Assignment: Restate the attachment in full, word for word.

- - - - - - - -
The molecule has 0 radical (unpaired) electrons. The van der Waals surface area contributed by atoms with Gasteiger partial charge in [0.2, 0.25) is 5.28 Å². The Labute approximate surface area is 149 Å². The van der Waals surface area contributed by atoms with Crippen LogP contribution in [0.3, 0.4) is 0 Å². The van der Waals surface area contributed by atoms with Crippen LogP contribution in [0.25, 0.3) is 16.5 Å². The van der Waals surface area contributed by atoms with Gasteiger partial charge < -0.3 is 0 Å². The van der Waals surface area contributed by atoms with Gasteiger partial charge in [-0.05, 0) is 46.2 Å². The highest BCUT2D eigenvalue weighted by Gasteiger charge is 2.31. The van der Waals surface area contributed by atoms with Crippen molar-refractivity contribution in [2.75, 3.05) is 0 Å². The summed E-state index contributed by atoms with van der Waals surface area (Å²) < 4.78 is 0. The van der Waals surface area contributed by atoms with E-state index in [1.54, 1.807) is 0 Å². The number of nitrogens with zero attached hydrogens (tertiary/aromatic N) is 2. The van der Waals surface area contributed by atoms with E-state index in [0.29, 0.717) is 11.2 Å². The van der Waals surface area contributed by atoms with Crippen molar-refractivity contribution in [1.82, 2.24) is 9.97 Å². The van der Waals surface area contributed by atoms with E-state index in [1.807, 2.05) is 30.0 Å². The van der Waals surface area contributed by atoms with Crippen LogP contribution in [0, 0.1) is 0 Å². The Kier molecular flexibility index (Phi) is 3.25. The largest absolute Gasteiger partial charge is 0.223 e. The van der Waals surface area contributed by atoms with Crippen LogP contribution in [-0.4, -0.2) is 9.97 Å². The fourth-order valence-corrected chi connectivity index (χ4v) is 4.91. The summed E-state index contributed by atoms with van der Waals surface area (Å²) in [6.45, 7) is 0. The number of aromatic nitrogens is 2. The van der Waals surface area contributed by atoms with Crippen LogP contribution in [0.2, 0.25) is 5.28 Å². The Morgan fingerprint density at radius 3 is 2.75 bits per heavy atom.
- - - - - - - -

The molecule has 0 radical (unpaired) electrons. The van der Waals surface area contributed by atoms with Gasteiger partial charge in [0.2, 0.25) is 5.28 Å². The Labute approximate surface area is 149 Å². The van der Waals surface area contributed by atoms with Crippen LogP contribution in [0.3, 0.4) is 0 Å². The van der Waals surface area contributed by atoms with Crippen LogP contribution in [0.25, 0.3) is 16.5 Å². The van der Waals surface area contributed by atoms with Gasteiger partial charge < -0.3 is 0 Å². The van der Waals surface area contributed by atoms with Gasteiger partial charge in [-0.05, 0) is 46.2 Å². The highest BCUT2D eigenvalue weighted by Gasteiger charge is 2.31. The van der Waals surface area contributed by atoms with Crippen molar-refractivity contribution in [2.75, 3.05) is 0 Å². The summed E-state index contributed by atoms with van der Waals surface area (Å²) < 4.78 is 0. The van der Waals surface area contributed by atoms with E-state index in [1.54, 1.807) is 0 Å². The number of nitrogens with zero attached hydrogens (tertiary/aromatic N) is 2. The van der Waals surface area contributed by atoms with E-state index in [0.29, 0.717) is 11.2 Å². The van der Waals surface area contributed by atoms with Crippen molar-refractivity contribution in [1.82, 2.24) is 9.97 Å². The van der Waals surface area contributed by atoms with E-state index in [1.807, 2.05) is 30.0 Å². The van der Waals surface area contributed by atoms with Crippen LogP contribution in [0, 0.1) is 0 Å². The Kier molecular flexibility index (Phi) is 3.25. The largest absolute Gasteiger partial charge is 0.223 e. The van der Waals surface area contributed by atoms with Crippen LogP contribution in [-0.4, -0.2) is 9.97 Å². The fourth-order valence-corrected chi connectivity index (χ4v) is 4.91. The summed E-state index contributed by atoms with van der Waals surface area (Å²) in [6.45, 7) is 0. The number of aromatic nitrogens is 2. The van der Waals surface area contributed by atoms with Crippen LogP contribution in [0.2, 0.25) is 5.28 Å². The Morgan fingerprint density at radius 3 is 2.75 bits per heavy atom.